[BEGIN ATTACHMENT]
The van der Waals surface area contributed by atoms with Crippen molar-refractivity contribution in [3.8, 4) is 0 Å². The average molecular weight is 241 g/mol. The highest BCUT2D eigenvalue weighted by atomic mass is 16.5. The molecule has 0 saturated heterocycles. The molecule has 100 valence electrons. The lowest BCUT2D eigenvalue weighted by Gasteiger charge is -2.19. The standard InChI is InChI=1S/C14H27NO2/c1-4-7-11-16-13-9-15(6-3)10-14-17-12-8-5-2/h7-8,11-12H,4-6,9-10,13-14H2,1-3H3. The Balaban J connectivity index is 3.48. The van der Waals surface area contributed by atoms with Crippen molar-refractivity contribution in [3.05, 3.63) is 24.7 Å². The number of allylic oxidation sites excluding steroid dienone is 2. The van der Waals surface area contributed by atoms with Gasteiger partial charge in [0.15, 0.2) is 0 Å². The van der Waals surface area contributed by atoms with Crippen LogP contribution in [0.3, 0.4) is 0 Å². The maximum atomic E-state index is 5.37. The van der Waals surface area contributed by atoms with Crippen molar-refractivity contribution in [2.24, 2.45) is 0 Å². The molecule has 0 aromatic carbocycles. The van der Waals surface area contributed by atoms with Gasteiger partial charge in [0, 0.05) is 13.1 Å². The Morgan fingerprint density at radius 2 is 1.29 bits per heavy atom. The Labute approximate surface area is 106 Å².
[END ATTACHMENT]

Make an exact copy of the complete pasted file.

The van der Waals surface area contributed by atoms with Crippen molar-refractivity contribution in [3.8, 4) is 0 Å². The average molecular weight is 241 g/mol. The highest BCUT2D eigenvalue weighted by atomic mass is 16.5. The molecule has 0 saturated heterocycles. The molecule has 100 valence electrons. The lowest BCUT2D eigenvalue weighted by Gasteiger charge is -2.19. The standard InChI is InChI=1S/C14H27NO2/c1-4-7-11-16-13-9-15(6-3)10-14-17-12-8-5-2/h7-8,11-12H,4-6,9-10,13-14H2,1-3H3. The Balaban J connectivity index is 3.48. The van der Waals surface area contributed by atoms with Crippen molar-refractivity contribution in [3.05, 3.63) is 24.7 Å². The number of allylic oxidation sites excluding steroid dienone is 2. The van der Waals surface area contributed by atoms with Gasteiger partial charge in [0.15, 0.2) is 0 Å². The van der Waals surface area contributed by atoms with Crippen LogP contribution in [0.3, 0.4) is 0 Å². The maximum atomic E-state index is 5.37. The van der Waals surface area contributed by atoms with Crippen molar-refractivity contribution in [2.24, 2.45) is 0 Å². The molecule has 0 aromatic carbocycles. The van der Waals surface area contributed by atoms with Gasteiger partial charge in [0, 0.05) is 13.1 Å². The Morgan fingerprint density at radius 2 is 1.29 bits per heavy atom. The Labute approximate surface area is 106 Å².